Abstract of the Week: Myofascial Trigger Point Dry Needling in Prevention of Pain After Knee Arthroplasty

Efficacy of myofascial trigger point dry needling in the prevention of pain after total knee arthroplasty: a randomized, double-blinded, placebo-controlled trial.”

Mayoral O1Salvat IMartín MTMartín SSantiago JCotarelo JRodríguez C.

In this study, 40 subjects were randomized into one of two groups, those receiving dry needling, and a control/sham group.  Immediately after the subjects in the dry needling group were anesthetized and right before surgery began, an experienced physical therapists identified and treated any myofascial trigger points in the associated knee musculature with dry needling.  Patient follow up was done at 1, 3, and 6 months post-surgery.

Image from Henry Gray (1918) “Anatomy of the Human Body”
Image from Henry Gray (1918) “Anatomy of the Human Body”

 

The patients in the dry needling group demonstrated a significant reduction in pain on the visual analog scale at 1 month compared to the control/sham group. The authors concluded that the use of dry needling allowed patients to achieve a level of pain relief at 1 month that most patients took 6 months to achieve. This obviously opens an avenue for post-operative pain relief with total knee arthroplasty, but should pose several questions.  Consider the support in the scientific literature of increased perfusion, changes of local inflammatory biochemical, and reduced EMG activity on the local level, as well as support for stimulation of endogenous descending anti-nociceptive activity through central pain mediation. Given these results, one can’t help but consider how much of a patient’s pain pre-operatively is due to local degenerative changes in the tissue (articular cartilage, subchondral bone, tendons, etc.) versus a neural sensitization on the peripheral level, or in severe cases, central sensitization.  With dry needling one must consider the dysfunction pain processing that is likely present in chronic and degenerative cases and not be blinded by the local structural changes that are evident on imaging. True, we will never change severe degenerative changes, however there remains a viable avenue to symptom improvement and relief via dry needling when considering its impact on both the local and central pain processing.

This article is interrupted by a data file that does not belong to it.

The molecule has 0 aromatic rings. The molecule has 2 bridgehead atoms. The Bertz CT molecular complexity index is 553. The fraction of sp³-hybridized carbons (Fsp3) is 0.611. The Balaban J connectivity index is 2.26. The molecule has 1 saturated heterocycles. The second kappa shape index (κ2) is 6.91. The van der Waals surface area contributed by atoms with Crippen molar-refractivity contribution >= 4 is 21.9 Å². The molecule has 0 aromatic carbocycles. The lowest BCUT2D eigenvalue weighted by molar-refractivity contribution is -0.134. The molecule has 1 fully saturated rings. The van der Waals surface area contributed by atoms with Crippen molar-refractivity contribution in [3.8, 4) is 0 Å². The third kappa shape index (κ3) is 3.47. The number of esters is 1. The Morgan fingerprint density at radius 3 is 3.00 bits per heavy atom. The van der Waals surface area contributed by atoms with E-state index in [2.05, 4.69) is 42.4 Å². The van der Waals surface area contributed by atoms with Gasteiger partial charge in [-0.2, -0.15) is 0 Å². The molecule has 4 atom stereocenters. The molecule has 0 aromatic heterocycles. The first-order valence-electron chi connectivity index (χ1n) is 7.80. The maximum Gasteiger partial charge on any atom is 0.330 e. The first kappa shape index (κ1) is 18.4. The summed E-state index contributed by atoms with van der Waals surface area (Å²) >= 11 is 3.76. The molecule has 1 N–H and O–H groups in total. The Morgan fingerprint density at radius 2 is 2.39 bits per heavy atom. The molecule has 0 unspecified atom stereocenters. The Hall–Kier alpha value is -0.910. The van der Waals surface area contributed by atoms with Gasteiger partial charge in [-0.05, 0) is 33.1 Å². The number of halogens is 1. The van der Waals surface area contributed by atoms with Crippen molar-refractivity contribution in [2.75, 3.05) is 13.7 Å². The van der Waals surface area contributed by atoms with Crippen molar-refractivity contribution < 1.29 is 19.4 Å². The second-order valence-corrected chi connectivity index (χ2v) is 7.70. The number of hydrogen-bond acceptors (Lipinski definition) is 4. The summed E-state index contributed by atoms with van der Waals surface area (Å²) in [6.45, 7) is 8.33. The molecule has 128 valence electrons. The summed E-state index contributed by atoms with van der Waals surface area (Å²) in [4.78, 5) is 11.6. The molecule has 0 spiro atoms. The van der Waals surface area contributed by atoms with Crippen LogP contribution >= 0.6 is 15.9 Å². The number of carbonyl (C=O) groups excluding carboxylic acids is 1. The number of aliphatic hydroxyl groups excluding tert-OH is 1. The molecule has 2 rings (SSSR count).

Why You Should Care: Yes, this article provides an avenue of marketing to physicians, i.e. pre-operative session(s) of dry needling to reduce pain post-operatively, but you can come to a deeper conclusion. Given these results, one can’t help but consider how much of a patient’s pain pre-operatively is due to local degenerative changes in the tissue (articular cartilage, subchondral bone, tendons, etc.) versus a neural sensitization on the peripheral level, or in severe cases, central sensitization.  With dry needling one must consider the dysfunction pain processing that is likely present in chronic and degenerative cases and not be blinded by the local structural changes that are evident on imaging.  True, we will never change severe degenerative changes, however there remains a viable avenue to symptom improvement and relief via dry needling when considering its impact on both the local and central pain processing.

Your thoughts?

Join us for Dry Needling Upper Quadrant in Dallas, TX September 19-20.

Gary KearnsPT, COMT, FAAOMPT

NAIOMT Guest Faculty & Clinical Fellowship Instructor

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